Watching a pet suffer from digestive problems is a scary situation for any dog owner. Intestinal distress has a wide range of causes and symptoms in dogs, some of which can be very alarming. Not every intestinal problem is serious, but some of them can be life-threatening.
Dogs are potential hosts to various intestinal parasites, which siphon nutrients from food that the dog consumes or directly from the bloodstream. Even if the dog is eating his regular amount of food, he may be literally starving to death if there are enough parasites leeching from his system. Your dog may also starve himself if his bowels or stomach are in pain, which can be a sign of serious intestinal diseases like cancer.
As disgusting as it may sound, it is a good idea to pay attention to your dog while he goes to the bathroom. If he consistently has diarrhea, then he might be having some intestinal trouble. Diarrhea is the result of excessive intestinal activity. The feces moves through the organ too quickly, so there is too much water in it when it is released. This can dehydrate your dog very quickly, so he will likely spend more time at the water bowl than he used to.
If your dog's stool is dark or reddish, or if it contains obvious traces of blood, then your furry friend is probably suffering from digestive dysfunction. While it is certainly scary to see blood in your dog's feces, it does not necessarily mean that he has a serious disease. However, you should take him to a vet as soon as you can. Blood may indicate the presence of parasites, ulcers, physical abrasions or infections.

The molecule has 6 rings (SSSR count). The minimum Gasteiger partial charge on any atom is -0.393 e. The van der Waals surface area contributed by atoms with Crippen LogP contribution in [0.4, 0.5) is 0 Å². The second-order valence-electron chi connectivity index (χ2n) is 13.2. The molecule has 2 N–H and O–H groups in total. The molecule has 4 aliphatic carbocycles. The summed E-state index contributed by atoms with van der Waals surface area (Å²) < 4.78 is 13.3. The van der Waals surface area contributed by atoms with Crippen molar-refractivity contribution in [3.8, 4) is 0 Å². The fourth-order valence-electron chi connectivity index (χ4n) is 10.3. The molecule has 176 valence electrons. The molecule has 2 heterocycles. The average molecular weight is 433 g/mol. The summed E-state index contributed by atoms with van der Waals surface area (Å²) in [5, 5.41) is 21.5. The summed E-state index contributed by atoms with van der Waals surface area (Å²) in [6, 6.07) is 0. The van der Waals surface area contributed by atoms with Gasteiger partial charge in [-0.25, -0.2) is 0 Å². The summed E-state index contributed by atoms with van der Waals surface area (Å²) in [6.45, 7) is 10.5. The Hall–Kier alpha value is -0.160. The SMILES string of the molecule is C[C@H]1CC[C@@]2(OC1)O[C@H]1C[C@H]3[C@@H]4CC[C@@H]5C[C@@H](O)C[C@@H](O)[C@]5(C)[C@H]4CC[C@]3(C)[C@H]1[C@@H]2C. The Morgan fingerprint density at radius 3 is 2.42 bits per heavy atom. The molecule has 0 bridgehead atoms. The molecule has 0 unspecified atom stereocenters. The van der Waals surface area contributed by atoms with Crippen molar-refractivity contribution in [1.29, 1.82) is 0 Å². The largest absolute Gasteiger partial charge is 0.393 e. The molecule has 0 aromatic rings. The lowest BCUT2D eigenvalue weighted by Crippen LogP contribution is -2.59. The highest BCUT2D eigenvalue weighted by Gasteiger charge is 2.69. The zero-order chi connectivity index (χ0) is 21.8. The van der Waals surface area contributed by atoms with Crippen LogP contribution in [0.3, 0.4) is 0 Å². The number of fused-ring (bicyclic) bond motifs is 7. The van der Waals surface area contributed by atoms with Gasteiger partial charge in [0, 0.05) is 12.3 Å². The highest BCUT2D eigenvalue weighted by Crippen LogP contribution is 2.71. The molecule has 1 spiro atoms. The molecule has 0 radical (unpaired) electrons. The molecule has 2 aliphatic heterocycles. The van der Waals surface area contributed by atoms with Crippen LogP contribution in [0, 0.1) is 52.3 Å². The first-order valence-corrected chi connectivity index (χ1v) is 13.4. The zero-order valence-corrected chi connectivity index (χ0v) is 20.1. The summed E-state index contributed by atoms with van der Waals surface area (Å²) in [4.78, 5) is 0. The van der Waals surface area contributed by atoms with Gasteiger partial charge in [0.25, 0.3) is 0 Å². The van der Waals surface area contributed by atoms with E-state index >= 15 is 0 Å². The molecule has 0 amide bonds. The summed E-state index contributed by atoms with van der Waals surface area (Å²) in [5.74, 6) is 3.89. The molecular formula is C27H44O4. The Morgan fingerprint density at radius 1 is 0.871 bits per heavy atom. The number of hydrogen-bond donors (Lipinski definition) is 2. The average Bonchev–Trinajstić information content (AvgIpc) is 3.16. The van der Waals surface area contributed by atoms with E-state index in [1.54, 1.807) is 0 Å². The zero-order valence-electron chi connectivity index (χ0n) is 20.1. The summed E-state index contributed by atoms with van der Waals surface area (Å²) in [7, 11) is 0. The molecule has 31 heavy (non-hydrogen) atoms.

If your dog frequently begs to go outside, but doesn't take care of his business once you let him out, then he may be suffering from constipation. Constipation can result from an inappropriate daily diet, an infestation of intestinal parasites or a physical obstruction. If your dog is constipated, he will spend a lot of time hunched over as if to defecate without accomplishing anything. He may also yelp in pain frequently while attempting to use the bathroom.
Always check with your veterinarian before changing your pet’s diet, medication, or physical activity routines. This information is not a substitute for a vet’s opinion.
Quentin Coleman has written for various publications, including All Pet News and Safe to Work Australia. He spent more tan 10 years nursing kittens, treating sick animals and domesticating semi-feral cats for a local animal shelter. He graduated from the University of Delaware with a bachelor's degree in journalism.